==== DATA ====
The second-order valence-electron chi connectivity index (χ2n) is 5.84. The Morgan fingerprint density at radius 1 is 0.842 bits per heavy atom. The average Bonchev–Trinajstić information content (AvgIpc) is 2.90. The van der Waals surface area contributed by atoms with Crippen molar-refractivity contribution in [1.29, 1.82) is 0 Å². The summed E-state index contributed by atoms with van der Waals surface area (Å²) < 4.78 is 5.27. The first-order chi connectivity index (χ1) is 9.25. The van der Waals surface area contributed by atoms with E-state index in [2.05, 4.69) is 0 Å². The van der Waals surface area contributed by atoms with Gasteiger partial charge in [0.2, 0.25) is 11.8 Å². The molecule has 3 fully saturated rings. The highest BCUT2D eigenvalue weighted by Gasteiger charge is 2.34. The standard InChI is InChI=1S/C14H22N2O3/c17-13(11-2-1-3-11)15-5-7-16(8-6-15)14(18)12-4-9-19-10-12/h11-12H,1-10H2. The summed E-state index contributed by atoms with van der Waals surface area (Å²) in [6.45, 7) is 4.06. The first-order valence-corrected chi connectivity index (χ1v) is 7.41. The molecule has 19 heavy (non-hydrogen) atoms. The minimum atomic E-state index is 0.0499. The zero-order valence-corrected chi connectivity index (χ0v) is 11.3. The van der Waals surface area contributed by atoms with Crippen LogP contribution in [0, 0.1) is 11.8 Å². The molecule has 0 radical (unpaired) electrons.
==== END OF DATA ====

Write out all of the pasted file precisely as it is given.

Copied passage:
The second-order valence-electron chi connectivity index (χ2n) is 5.84. The Morgan fingerprint density at radius 1 is 0.842 bits per heavy atom. The average Bonchev–Trinajstić information content (AvgIpc) is 2.90. The van der Waals surface area contributed by atoms with Crippen molar-refractivity contribution in [1.29, 1.82) is 0 Å². The summed E-state index contributed by atoms with van der Waals surface area (Å²) < 4.78 is 5.27. The first-order chi connectivity index (χ1) is 9.25. The van der Waals surface area contributed by atoms with E-state index in [2.05, 4.69) is 0 Å². The van der Waals surface area contributed by atoms with Gasteiger partial charge in [0.2, 0.25) is 11.8 Å². The molecule has 3 fully saturated rings. The highest BCUT2D eigenvalue weighted by Gasteiger charge is 2.34. The standard InChI is InChI=1S/C14H22N2O3/c17-13(11-2-1-3-11)15-5-7-16(8-6-15)14(18)12-4-9-19-10-12/h11-12H,1-10H2. The summed E-state index contributed by atoms with van der Waals surface area (Å²) in [6.45, 7) is 4.06. The first-order valence-corrected chi connectivity index (χ1v) is 7.41. The molecule has 19 heavy (non-hydrogen) atoms. The minimum atomic E-state index is 0.0499. The zero-order valence-corrected chi connectivity index (χ0v) is 11.3. The van der Waals surface area contributed by atoms with Crippen LogP contribution in [0, 0.1) is 11.8 Å². The molecule has 0 radical (unpaired) electrons.